Friday, June 15th, 2012
Did you know that more than $90 billion a year is spent on chocolate around the world? On Valentine’s American spend around $700 million on chocolate! These numbers are expected to grow as the population increases and the number of people in the developing world who can afford chocolate increases.
Part of our study of the Mayans and Aztecs was to learn a bit more about the history of chocolate. Here’s a bit of background:
*We know that the Olmecs, Mayans and Aztecs all consumed chocolate. The earliest record of humans consuming chocolate is from about 1,500 years ago. We know from Mayan art that they consumed chocolate, even using it in their religious ceremonies. The Aztecs (1200 A.D.) also consumed chocolate, though they traded for cacao seeds rather than growing the trees themselves. In time the cacao seeds became a kind of money. People paid for many goods with cacao seeds. A turkey egg cost 3 beans; a feather cape cost 1,000 beans. Money really did grow on trees!
*Montezuma is said to have drunk more than 50 cups of chocolate a day!
*The Spanish Prince Philip added sugar cane to chocolate — for sweetened chocolate. The Spanish guarded the secret of chocolate for nearly 100 years before other European countries discovered chocolate.
*By the 1700s cacao and sugar were major crops. Slaves were captured and sent to work on sugar and cacao plantations by the hundreds of thousands.
*During the time of George Washington chocolate was most often enjoyed as a beverage. We got to see the chocolate-making process in a living history display when we took a trip down to Mt. Vernon last December.
*The first solid chocolate candy appeared in England in 1847.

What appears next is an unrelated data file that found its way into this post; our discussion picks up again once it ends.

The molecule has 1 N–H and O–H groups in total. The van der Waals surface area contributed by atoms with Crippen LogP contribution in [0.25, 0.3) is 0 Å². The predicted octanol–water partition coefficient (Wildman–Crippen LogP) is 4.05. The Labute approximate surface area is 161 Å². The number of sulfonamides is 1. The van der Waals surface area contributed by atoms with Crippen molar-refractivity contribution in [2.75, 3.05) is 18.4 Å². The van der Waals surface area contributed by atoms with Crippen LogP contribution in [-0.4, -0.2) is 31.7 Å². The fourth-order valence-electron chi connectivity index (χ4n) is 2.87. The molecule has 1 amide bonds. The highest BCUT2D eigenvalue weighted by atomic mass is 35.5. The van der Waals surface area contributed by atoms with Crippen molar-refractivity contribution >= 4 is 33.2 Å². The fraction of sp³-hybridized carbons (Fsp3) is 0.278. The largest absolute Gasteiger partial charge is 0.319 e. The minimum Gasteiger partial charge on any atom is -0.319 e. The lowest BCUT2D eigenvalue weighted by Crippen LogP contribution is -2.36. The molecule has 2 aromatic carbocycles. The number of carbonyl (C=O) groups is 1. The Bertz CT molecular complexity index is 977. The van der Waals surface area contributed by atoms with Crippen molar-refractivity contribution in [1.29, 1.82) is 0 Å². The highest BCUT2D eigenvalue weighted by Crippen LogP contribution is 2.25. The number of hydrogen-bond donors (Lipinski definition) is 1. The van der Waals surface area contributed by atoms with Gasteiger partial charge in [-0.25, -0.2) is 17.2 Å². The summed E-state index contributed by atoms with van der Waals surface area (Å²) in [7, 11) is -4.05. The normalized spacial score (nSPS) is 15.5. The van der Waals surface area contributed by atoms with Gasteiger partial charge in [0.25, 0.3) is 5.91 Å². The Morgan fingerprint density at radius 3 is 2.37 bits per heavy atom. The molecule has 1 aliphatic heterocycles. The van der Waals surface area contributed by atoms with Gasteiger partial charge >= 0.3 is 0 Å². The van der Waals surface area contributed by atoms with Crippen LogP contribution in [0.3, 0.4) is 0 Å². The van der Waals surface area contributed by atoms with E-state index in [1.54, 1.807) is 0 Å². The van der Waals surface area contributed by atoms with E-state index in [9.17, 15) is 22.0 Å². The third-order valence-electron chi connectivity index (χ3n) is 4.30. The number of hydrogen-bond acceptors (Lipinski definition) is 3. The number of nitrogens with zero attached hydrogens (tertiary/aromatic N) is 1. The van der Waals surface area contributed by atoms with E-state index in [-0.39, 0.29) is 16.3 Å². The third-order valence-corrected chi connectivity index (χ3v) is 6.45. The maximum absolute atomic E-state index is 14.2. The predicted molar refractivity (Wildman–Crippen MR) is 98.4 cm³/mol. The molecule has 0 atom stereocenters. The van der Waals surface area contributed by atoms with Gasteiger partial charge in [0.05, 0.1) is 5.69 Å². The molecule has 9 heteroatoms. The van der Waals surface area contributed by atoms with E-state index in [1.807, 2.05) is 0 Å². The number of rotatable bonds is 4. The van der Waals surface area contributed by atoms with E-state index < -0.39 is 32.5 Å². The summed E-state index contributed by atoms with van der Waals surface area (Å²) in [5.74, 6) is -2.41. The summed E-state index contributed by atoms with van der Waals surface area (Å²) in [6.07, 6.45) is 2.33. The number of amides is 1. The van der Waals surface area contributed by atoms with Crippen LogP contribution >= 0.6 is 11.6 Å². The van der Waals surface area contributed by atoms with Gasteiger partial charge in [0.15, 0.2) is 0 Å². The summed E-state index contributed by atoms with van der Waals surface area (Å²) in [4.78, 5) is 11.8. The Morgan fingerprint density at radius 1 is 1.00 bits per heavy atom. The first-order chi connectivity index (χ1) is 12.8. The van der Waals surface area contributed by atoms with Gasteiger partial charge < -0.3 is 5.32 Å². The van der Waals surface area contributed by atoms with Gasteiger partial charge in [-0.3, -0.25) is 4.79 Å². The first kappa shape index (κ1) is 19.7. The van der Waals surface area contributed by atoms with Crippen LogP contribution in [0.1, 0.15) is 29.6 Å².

*In the 1890s Milton Hershey began to bring chocolate to the American public in a large-scale way.
*Today the Ivory Coast, Ghana, Nigeria and Cameroon produce 70% of the world’s cocoa supply.
*The coca tree is very susceptible to pests and fungal infections. In 1988 one region in Brazil saw its production fall by 80% when the fungal disease, witch’s broom, was found in the area. Another even more devastating disease, pod rot, threatens trees in Latin America and Brazil. Experts worry what would happen if these diseases were spread to West Africa. West Africa has faced threats from the cocoa swollen shoot virus and plants in Southeast Asia are under threat from a moth called the cocoa pod borer. Because of the limited genetic variation, the cacao trees have little natural resilience to pests and disease. Climate change also appears to be affecting growing conditions. [For more on this, see Scientific American's Feb. 2012 article, "The Future of Chocolate."]
This past week, we started by reading a couple of books about the history of chocolate. I read Chocolate Riches from the Rainforest aloud to the kids. The kids really loved Chocolate A Sweet History (they read it themselves) and kept reciting facts they had learned from it aloud. We never got to the third book.
Finally, finally the moment arrived when we opened the “Make Your Own Chocolate Kit.”
LD (my 8 year old) did the entire process himself with a bit of help from ED. We decided to use a double boiler. He melted the cocoa butter, added the powders, stirred, watched the clock til it all cooled and spooned the mixture into the paper cups. The kit made about 15 chocolates (which were delicious) but I only remembered to take a picture when five were left!!
There are a number of Chocolate Unit Studies and Lapbooks out there if you are interested. For example, I’ve heard good things about the free chocolate unit study at Homeschool Share. We didn’t do any lapbook work this past week, but I wanted to be sure to mention it in case you wanted to add that into your studies! That unit has things like chocolate math, chocolate fractions, chocolate adjectives and more. Yum!